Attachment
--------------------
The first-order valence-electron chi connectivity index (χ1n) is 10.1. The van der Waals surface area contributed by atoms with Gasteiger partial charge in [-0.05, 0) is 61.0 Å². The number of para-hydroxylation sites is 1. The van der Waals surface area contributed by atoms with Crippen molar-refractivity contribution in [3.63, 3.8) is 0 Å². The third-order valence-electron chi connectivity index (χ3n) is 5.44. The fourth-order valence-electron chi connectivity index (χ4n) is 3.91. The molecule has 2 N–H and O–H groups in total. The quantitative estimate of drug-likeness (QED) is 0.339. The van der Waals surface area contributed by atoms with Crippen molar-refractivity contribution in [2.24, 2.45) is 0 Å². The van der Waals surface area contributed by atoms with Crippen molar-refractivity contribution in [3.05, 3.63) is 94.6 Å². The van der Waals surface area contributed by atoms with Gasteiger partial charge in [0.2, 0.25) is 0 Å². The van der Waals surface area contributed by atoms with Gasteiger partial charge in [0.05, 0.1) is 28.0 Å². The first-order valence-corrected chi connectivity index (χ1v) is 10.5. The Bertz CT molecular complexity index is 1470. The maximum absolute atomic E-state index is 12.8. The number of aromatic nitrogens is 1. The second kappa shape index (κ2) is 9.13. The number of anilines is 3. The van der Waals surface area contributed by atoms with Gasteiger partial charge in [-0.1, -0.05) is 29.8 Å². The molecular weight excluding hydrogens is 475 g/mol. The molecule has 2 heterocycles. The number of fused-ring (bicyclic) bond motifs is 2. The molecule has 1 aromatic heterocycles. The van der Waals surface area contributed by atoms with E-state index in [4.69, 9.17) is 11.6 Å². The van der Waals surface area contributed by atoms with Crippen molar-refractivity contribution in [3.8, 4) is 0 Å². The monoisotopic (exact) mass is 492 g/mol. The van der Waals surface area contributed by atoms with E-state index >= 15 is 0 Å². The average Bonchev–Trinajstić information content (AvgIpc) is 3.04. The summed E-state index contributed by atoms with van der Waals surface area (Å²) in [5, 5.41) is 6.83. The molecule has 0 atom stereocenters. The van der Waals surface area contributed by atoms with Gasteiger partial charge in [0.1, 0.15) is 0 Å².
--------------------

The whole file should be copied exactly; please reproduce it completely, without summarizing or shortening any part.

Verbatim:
The first-order valence-electron chi connectivity index (χ1n) is 10.1. The van der Waals surface area contributed by atoms with Gasteiger partial charge in [-0.05, 0) is 61.0 Å². The number of para-hydroxylation sites is 1. The van der Waals surface area contributed by atoms with Crippen molar-refractivity contribution in [3.63, 3.8) is 0 Å². The third-order valence-electron chi connectivity index (χ3n) is 5.44. The fourth-order valence-electron chi connectivity index (χ4n) is 3.91. The molecule has 2 N–H and O–H groups in total. The quantitative estimate of drug-likeness (QED) is 0.339. The van der Waals surface area contributed by atoms with Crippen molar-refractivity contribution in [2.24, 2.45) is 0 Å². The van der Waals surface area contributed by atoms with Crippen molar-refractivity contribution in [3.05, 3.63) is 94.6 Å². The van der Waals surface area contributed by atoms with Gasteiger partial charge in [0.2, 0.25) is 0 Å². The van der Waals surface area contributed by atoms with Gasteiger partial charge in [0.05, 0.1) is 28.0 Å². The first-order valence-corrected chi connectivity index (χ1v) is 10.5. The Bertz CT molecular complexity index is 1470. The maximum absolute atomic E-state index is 12.8. The number of aromatic nitrogens is 1. The second kappa shape index (κ2) is 9.13. The number of anilines is 3. The van der Waals surface area contributed by atoms with Gasteiger partial charge in [-0.1, -0.05) is 29.8 Å². The molecular weight excluding hydrogens is 475 g/mol. The molecule has 2 heterocycles. The number of fused-ring (bicyclic) bond motifs is 2. The molecule has 1 aromatic heterocycles. The van der Waals surface area contributed by atoms with E-state index in [4.69, 9.17) is 11.6 Å². The van der Waals surface area contributed by atoms with Crippen molar-refractivity contribution in [3.8, 4) is 0 Å². The monoisotopic (exact) mass is 492 g/mol. The van der Waals surface area contributed by atoms with E-state index >= 15 is 0 Å². The average Bonchev–Trinajstić information content (AvgIpc) is 3.04. The summed E-state index contributed by atoms with van der Waals surface area (Å²) in [5, 5.41) is 6.83. The molecule has 0 atom stereocenters. The van der Waals surface area contributed by atoms with Gasteiger partial charge in [0.1, 0.15) is 0 Å².